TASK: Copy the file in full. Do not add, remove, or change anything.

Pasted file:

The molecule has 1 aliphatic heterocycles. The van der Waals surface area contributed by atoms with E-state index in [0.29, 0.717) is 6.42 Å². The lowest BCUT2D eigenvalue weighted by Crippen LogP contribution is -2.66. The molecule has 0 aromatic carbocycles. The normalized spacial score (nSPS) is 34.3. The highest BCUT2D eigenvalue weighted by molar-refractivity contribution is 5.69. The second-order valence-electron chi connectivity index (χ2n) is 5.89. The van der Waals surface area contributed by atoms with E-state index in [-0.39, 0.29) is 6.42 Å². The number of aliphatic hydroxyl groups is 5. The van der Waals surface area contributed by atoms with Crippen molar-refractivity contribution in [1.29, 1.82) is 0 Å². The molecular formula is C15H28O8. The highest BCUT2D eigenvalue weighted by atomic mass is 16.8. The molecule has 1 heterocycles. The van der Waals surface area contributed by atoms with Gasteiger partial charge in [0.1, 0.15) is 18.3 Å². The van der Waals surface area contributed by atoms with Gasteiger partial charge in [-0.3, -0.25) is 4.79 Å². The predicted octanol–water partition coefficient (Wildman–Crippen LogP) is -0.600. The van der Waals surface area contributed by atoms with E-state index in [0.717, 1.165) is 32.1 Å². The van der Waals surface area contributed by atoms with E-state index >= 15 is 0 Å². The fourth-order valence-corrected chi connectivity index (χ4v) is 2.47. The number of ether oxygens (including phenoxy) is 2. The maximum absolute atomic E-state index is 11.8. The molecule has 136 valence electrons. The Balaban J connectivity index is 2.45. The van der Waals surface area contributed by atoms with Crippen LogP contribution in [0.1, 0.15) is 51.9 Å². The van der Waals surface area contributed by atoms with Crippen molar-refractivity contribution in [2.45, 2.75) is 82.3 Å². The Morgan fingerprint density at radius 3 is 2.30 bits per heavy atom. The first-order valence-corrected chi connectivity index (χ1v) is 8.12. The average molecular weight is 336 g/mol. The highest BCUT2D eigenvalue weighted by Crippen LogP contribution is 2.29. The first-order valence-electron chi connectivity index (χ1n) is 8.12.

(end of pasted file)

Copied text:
The molecule has 1 aliphatic heterocycles. The van der Waals surface area contributed by atoms with E-state index in [0.29, 0.717) is 6.42 Å². The lowest BCUT2D eigenvalue weighted by Crippen LogP contribution is -2.66. The molecule has 0 aromatic carbocycles. The normalized spacial score (nSPS) is 34.3. The highest BCUT2D eigenvalue weighted by molar-refractivity contribution is 5.69. The second-order valence-electron chi connectivity index (χ2n) is 5.89. The van der Waals surface area contributed by atoms with E-state index in [-0.39, 0.29) is 6.42 Å². The number of aliphatic hydroxyl groups is 5. The van der Waals surface area contributed by atoms with Crippen molar-refractivity contribution in [1.29, 1.82) is 0 Å². The molecular formula is C15H28O8. The highest BCUT2D eigenvalue weighted by atomic mass is 16.8. The molecule has 1 heterocycles. The van der Waals surface area contributed by atoms with Gasteiger partial charge in [0.1, 0.15) is 18.3 Å². The van der Waals surface area contributed by atoms with Gasteiger partial charge in [-0.3, -0.25) is 4.79 Å². The predicted octanol–water partition coefficient (Wildman–Crippen LogP) is -0.600. The van der Waals surface area contributed by atoms with E-state index in [0.717, 1.165) is 32.1 Å². The van der Waals surface area contributed by atoms with E-state index >= 15 is 0 Å². The fourth-order valence-corrected chi connectivity index (χ4v) is 2.47. The number of ether oxygens (including phenoxy) is 2. The maximum absolute atomic E-state index is 11.8. The molecule has 136 valence electrons. The Balaban J connectivity index is 2.45. The van der Waals surface area contributed by atoms with Crippen LogP contribution in [0.1, 0.15) is 51.9 Å². The van der Waals surface area contributed by atoms with Crippen molar-refractivity contribution in [2.45, 2.75) is 82.3 Å². The Morgan fingerprint density at radius 3 is 2.30 bits per heavy atom. The first-order valence-corrected chi connectivity index (χ1v) is 8.12. The average molecular weight is 336 g/mol. The highest BCUT2D eigenvalue weighted by Crippen LogP contribution is 2.29. The first-order valence-electron chi connectivity index (χ1n) is 8.12.